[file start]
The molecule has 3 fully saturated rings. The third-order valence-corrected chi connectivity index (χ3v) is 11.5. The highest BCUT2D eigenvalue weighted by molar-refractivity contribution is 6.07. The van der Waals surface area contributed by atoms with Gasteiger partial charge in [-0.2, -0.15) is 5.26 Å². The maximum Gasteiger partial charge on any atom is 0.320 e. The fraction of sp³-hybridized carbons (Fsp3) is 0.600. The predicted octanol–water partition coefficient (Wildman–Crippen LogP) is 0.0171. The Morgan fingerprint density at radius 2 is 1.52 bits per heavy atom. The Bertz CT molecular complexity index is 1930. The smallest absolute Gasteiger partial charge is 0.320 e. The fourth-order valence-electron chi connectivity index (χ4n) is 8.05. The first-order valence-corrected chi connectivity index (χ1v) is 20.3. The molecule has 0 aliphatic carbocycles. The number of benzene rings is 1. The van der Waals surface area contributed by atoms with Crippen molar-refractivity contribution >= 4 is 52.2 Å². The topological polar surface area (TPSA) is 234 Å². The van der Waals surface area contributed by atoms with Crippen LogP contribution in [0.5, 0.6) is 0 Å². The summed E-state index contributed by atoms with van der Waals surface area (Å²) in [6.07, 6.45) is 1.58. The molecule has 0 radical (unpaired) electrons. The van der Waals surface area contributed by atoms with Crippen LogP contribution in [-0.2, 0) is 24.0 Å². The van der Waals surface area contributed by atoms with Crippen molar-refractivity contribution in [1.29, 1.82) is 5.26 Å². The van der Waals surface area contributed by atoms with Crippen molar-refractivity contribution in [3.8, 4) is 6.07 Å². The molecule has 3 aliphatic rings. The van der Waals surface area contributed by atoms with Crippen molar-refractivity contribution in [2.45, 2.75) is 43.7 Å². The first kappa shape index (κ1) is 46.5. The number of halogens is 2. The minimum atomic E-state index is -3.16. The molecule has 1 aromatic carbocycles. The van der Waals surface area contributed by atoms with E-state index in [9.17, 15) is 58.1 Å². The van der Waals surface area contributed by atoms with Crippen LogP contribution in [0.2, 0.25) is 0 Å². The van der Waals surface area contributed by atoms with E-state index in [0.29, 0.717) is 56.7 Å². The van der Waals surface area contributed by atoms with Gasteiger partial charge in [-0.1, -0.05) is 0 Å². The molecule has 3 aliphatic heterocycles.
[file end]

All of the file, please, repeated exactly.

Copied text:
The molecule has 3 fully saturated rings. The third-order valence-corrected chi connectivity index (χ3v) is 11.5. The highest BCUT2D eigenvalue weighted by molar-refractivity contribution is 6.07. The van der Waals surface area contributed by atoms with Gasteiger partial charge in [-0.2, -0.15) is 5.26 Å². The maximum Gasteiger partial charge on any atom is 0.320 e. The fraction of sp³-hybridized carbons (Fsp3) is 0.600. The predicted octanol–water partition coefficient (Wildman–Crippen LogP) is 0.0171. The Morgan fingerprint density at radius 2 is 1.52 bits per heavy atom. The Bertz CT molecular complexity index is 1930. The smallest absolute Gasteiger partial charge is 0.320 e. The fourth-order valence-electron chi connectivity index (χ4n) is 8.05. The first-order valence-corrected chi connectivity index (χ1v) is 20.3. The molecule has 0 aliphatic carbocycles. The number of benzene rings is 1. The van der Waals surface area contributed by atoms with Crippen molar-refractivity contribution >= 4 is 52.2 Å². The topological polar surface area (TPSA) is 234 Å². The van der Waals surface area contributed by atoms with Crippen LogP contribution in [0.5, 0.6) is 0 Å². The summed E-state index contributed by atoms with van der Waals surface area (Å²) in [6.07, 6.45) is 1.58. The molecule has 0 radical (unpaired) electrons. The van der Waals surface area contributed by atoms with Crippen LogP contribution in [-0.2, 0) is 24.0 Å². The van der Waals surface area contributed by atoms with Crippen molar-refractivity contribution in [1.29, 1.82) is 5.26 Å². The van der Waals surface area contributed by atoms with Crippen molar-refractivity contribution in [3.8, 4) is 6.07 Å². The molecule has 3 aliphatic rings. The van der Waals surface area contributed by atoms with Crippen molar-refractivity contribution in [2.45, 2.75) is 43.7 Å². The first kappa shape index (κ1) is 46.5. The number of halogens is 2. The minimum atomic E-state index is -3.16. The molecule has 1 aromatic carbocycles. The van der Waals surface area contributed by atoms with E-state index in [9.17, 15) is 58.1 Å². The van der Waals surface area contributed by atoms with Crippen LogP contribution in [0.2, 0.25) is 0 Å². The van der Waals surface area contributed by atoms with E-state index in [0.29, 0.717) is 56.7 Å². The van der Waals surface area contributed by atoms with Gasteiger partial charge in [-0.1, -0.05) is 0 Å². The molecule has 3 aliphatic heterocycles.